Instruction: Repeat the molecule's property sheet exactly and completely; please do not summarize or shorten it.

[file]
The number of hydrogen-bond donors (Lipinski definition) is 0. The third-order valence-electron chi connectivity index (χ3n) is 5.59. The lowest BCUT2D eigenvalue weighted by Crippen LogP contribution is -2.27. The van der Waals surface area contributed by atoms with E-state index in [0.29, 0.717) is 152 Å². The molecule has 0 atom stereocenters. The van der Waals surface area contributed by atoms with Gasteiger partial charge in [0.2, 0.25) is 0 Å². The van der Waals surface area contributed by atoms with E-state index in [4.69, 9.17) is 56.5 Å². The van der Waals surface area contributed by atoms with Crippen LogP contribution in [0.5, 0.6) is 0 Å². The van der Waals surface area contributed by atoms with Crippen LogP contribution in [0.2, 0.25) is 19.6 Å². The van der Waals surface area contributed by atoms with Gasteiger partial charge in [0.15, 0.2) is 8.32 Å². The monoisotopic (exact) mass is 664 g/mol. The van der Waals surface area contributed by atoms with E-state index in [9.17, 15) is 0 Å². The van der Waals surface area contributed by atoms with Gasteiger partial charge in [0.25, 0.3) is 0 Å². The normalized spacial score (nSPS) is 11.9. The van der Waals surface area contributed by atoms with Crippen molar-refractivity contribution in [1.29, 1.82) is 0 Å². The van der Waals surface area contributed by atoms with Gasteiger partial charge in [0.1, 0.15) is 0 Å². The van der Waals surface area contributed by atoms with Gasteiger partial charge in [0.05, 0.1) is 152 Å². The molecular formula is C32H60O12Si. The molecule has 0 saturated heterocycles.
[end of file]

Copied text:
The number of hydrogen-bond donors (Lipinski definition) is 0. The third-order valence-electron chi connectivity index (χ3n) is 5.59. The lowest BCUT2D eigenvalue weighted by Crippen LogP contribution is -2.27. The van der Waals surface area contributed by atoms with E-state index in [0.29, 0.717) is 152 Å². The molecule has 0 atom stereocenters. The van der Waals surface area contributed by atoms with Gasteiger partial charge in [0.2, 0.25) is 0 Å². The van der Waals surface area contributed by atoms with E-state index in [4.69, 9.17) is 56.5 Å². The van der Waals surface area contributed by atoms with Crippen LogP contribution in [0.5, 0.6) is 0 Å². The van der Waals surface area contributed by atoms with Crippen LogP contribution in [0.2, 0.25) is 19.6 Å². The van der Waals surface area contributed by atoms with Gasteiger partial charge in [0.15, 0.2) is 8.32 Å². The monoisotopic (exact) mass is 664 g/mol. The van der Waals surface area contributed by atoms with E-state index in [9.17, 15) is 0 Å². The van der Waals surface area contributed by atoms with Gasteiger partial charge in [0.25, 0.3) is 0 Å². The normalized spacial score (nSPS) is 11.9. The van der Waals surface area contributed by atoms with Crippen molar-refractivity contribution in [1.29, 1.82) is 0 Å². The van der Waals surface area contributed by atoms with Gasteiger partial charge in [0.1, 0.15) is 0 Å². The van der Waals surface area contributed by atoms with Gasteiger partial charge in [0.05, 0.1) is 152 Å². The molecular formula is C32H60O12Si. The molecule has 0 saturated heterocycles.